Full Chisel Blog

March 16, 2014

Double Table Spinning Wheel Restoration

 

While I have restored probably well over 100 spinning wheels, this is my first double table spinning wheel restoration.  Of Scandinavian origins this wheel is a close match to this one featured on a Catalogue from a local Daughter’s of the Utah Pioneer Museum.

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Sometime during its history the original pitman was replaced with a homemade folk art replacement.  I do think because the pitman was rigid that it caused damage to the two uprights holding the wheel; the sockets in the lower table were both broken.  These were easy to repair as all of the parts and pieces were there, so using Fish Glue I filled the joints, clamped them and washed off the excess glue with a wet cloth.

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There was an interesting piece of wood in one of the maidens, apparently to keep the flyer in place.  I had to remove this when the proper sized spindle, flyer, whorl, and bobbin were added.

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The treadle also needed some repair as the end where the pitman is attached had a piece missing.  I shaped a new piece and glued it into place.

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I also had to make new leather bearings for the maidens; first a paper pattern to fit the mortise and the leather bearing.  This is for a new spindle, flyer, whorl and bobbin that replaced the missing set.

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I replaced the pitman with one influenced by the one on the original in the local museum.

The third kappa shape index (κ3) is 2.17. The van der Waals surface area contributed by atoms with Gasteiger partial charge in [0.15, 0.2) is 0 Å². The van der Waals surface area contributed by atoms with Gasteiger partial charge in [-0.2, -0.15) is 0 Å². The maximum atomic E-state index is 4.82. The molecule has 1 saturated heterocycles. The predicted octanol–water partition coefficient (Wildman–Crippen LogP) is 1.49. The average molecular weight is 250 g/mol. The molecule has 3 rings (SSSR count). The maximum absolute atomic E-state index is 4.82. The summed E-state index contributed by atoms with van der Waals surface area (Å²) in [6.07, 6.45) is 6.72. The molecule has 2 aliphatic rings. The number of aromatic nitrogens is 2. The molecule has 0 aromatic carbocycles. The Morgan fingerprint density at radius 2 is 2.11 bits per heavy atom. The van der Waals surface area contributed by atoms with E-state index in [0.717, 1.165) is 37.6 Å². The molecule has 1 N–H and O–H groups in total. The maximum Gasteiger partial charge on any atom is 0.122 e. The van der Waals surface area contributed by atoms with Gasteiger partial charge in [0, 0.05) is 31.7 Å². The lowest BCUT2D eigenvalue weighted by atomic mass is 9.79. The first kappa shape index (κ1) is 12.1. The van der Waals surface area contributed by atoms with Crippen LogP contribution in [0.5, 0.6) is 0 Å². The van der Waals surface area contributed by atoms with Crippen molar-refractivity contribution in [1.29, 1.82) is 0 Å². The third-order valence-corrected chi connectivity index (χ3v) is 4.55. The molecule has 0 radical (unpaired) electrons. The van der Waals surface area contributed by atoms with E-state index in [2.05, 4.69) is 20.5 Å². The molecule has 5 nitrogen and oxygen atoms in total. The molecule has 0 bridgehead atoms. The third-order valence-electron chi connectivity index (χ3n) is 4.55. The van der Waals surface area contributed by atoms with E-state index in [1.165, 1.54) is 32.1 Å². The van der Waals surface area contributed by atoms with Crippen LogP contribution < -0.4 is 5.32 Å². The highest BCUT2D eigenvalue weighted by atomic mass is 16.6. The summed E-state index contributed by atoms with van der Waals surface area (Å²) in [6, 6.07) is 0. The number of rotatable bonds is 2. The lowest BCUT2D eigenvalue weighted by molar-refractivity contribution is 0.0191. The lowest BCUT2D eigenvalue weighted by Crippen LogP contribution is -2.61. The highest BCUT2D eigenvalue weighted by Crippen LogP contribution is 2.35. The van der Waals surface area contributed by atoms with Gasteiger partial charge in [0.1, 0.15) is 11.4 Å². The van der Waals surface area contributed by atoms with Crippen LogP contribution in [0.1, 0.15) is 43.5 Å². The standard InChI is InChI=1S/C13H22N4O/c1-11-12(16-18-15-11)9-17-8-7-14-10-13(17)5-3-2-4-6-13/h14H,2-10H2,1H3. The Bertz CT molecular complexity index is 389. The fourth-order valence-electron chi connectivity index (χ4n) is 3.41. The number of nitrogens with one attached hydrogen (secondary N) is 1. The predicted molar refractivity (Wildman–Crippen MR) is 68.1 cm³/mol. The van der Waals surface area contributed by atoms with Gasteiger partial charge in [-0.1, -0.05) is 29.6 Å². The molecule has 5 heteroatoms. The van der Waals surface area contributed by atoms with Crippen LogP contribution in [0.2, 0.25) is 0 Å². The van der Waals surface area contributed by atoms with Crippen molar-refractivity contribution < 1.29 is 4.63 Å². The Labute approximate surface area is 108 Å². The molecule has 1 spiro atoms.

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The drive band is hemp cord that I washed, stretched, and allowed to dry.  I then treated it with Drive Belt Dressing.

Here are two views of the finished restoration.  This one belongs to a friend of mine who purchased it for $35.00 at a local swap meet and now that it is restored he intends to put it up for sale.

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Stephen

 

 

2 Comments »

  1. Thank you for posting this. Last summer I won a wheel at an auction up in Nebraska that is uncannily close to the one pictured on the book’s cover down to the color (black) which you supply as an example. I suspected that it was a Scandinavian wheel by the build alone. Thanks for supplying a possible clue as to its origin!

    Comment by Chris Durrill — March 16, 2014 @ 3:03 pm

  2. As always I am impressed by your work. The wheel looks great
    Dave

    Comment by Dave — March 20, 2014 @ 9:55 am

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